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Stroika
October 9th, 2008, 11:56 PM
I don't know if there's a relevant thread already in existence, so my apologies if there is.

However, after reading the following post by Lofter, I thought we may want a thread dedicated to the best empty holes in the city:

"So glad that some demo crews were able to take down a number of old NYC gems just in time for the building projects to be cancelled. NYC will be much better off with those plywood enclosed lots -- perfect for graffiti and street art (which soon may become the only mass entertainment that many will be able to afford).

"But how does one cap off a 200' x 400' concrete lined 40' deep pit?"
-Lofter1

I think we should celebrate the farsighted developers who bought up beautiful (or simply functional/usable) buildings and hastily destroyed them to be able to sell a fantastic "developable" lot, only to see their empty holes fester as credit dried up.

To kick if off, my personal anti-favorite is the site of the now-demolished Drake Hotel, at 57th and Park. The scumbag behind this one was Hugh Macklowe, who at last count owed billions to Deutsche Bank.

Instead of this:
http://www.hotel-online.com/News/PR2007_1st/HennisFeb07Drake.jpg

We have some plywood and signs warning about rat poison. Go drink some of that down, Hugh.

Stroika
October 14th, 2008, 10:44 AM
http://www.nypost.com/img/cols/stevecuozzo.jpg
Posted: 1:35 am
October 14, 2008

Manhattan is be coming an island of big holes in the ground.
The biggest of them is, of course, Ground Zero. A short block away is the Broadway block that's supposed to be home to the Fulton Street Transit Center, but is likely to remain desolate until or unless the MTA gets its act together.
The privately owned pits with unclear futures come in many shapes and sizes.
They make a stark contrast to the many marvelous projects nearing completion that were fortunate to start when times were good - like One Bryant Park, 11 Times Square, the Standard Hotel and the apartment tower 24 W. 23rd St.
The biggest collection of empty holes with no sign of any work being done is on First Avenue south of the United Nations, where Sheldon Solow won city approval earlier this year to put up six apartment buildings and one office tower.
Some day, we hope, it will all be beautiful; today, it's a 9.8-acre expanse of nothing - making us miss, for the time being, the hulking old Con Ed plants.
Then there's Extell's big pit on West 57th Street across from Carnegie Hall.
It's supposed to be a condo/hotel tower. Extell chief Gary Barnett cleared the site more than a year ago, but no plans have been filed with the Buildings Dept.
Who knows when the former Drake Hotel site at Park Avenue and 56th Street will see something new? Harry Macklowe razed the hotel with plans for a tower that would reach to 57th Street.
But now, the Macklowe Organization is fighting to keep the parcel out of the clutches of Deutsche Bank. With all the complications, the prime location might remain an ugly open sore for years to come.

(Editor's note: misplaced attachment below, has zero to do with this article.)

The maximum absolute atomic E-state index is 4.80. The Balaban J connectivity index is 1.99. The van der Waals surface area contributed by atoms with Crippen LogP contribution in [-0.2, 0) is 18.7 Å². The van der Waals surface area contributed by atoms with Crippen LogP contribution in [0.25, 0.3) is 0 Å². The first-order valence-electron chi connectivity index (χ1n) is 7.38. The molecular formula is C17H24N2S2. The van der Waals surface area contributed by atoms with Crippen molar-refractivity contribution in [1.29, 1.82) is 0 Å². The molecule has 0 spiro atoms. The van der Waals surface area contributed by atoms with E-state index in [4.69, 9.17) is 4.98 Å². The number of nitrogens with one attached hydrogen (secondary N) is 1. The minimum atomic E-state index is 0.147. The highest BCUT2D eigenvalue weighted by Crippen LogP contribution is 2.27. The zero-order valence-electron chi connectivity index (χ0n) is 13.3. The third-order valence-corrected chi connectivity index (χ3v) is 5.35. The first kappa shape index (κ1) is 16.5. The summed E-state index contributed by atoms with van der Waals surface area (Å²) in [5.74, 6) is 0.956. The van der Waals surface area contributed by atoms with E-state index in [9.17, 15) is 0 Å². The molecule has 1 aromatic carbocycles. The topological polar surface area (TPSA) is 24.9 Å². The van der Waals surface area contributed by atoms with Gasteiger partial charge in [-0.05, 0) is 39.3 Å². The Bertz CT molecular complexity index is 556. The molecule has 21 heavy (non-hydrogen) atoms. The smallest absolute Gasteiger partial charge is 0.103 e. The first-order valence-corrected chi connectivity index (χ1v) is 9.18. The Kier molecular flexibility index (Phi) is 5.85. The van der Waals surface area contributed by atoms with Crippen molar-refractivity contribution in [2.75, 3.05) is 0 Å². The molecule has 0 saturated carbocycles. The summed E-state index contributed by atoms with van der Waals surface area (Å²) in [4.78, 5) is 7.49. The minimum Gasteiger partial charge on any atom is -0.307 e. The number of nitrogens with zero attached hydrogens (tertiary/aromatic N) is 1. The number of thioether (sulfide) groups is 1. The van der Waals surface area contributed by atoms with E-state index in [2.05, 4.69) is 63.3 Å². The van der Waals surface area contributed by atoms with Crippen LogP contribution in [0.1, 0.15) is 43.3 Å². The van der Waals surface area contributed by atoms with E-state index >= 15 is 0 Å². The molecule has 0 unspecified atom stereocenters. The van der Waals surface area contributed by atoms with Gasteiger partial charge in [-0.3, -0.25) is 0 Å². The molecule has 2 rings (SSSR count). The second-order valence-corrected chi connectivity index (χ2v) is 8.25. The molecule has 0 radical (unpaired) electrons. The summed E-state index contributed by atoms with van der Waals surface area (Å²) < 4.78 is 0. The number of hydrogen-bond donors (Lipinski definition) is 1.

Another big question mark is on the west side of Sixth Avenue between 30th and 31st streets, where Tessler Developments and the Chetrit Group leveled an entire blockfront.
A 30-story apartment project is apparently in the works, but - again - no plans have been filed with the Buildings Dept.
steve.cuozzo@nypost.com



http://www.nypost.com/seven/10142008/business/devil_in_details_for_666_fifth_133451.htm?page=0

Stroika
October 14th, 2008, 10:51 AM
Question: Does the city have no regulations about having a certain amount of financing or at least a plan for a new building when developers apply for a demo permit in Manhattan? Do such regulations exist, at the very least, for ALL buildings of a certain age (say, over 50 or 75 years)?

It strikes me as ludicrous that extremely tight regulations govern certain, somewhat arbitrarily selected historic or landmark zones -- and that zoning laws apply across the entire city, imposing oftentimes pointless height restrictions -- or that community opposition can seriously sidetrack some worthy projects like, potentially, the Tour Verre; but in equally prominent Manhattan areas, beautiful old buildings can be leveled willy nilly and left to rot for years without any proven plans or financing for the site...

avngingandbright
October 14th, 2008, 11:15 AM
American greed at its finest. The final stage of Houstonization is complete. Glass skyscrapers surrounded by parking lots. No character, just like every other American city.

Does anyone have any pictures of the tragedy on 57th? I haven't been down there recently.

lofter1
October 14th, 2008, 04:54 PM
The Extell site on West 57th has started to weed over, and as of last week was looking quite verdant. The lot was not "leveled" per se, but has various hills and valleys and bits of old brick walls here and there (as well as the occasional chair or two scattered about). If nothing is going to go up there in the near future it would be too bad for it to remain fenced off. The 2-page ad (http://www.wirednewyork.com/forum/showpost.php?p=255692&postcount=88) in the recent NY Times KEY Magazaine claims that something really big will be rising on the site. If those plans don't come to fruition soon then it'd be better for NYers that the 57th Street site be revamped as a temporary park. Not that anyone has the money for that sort of thing these days ...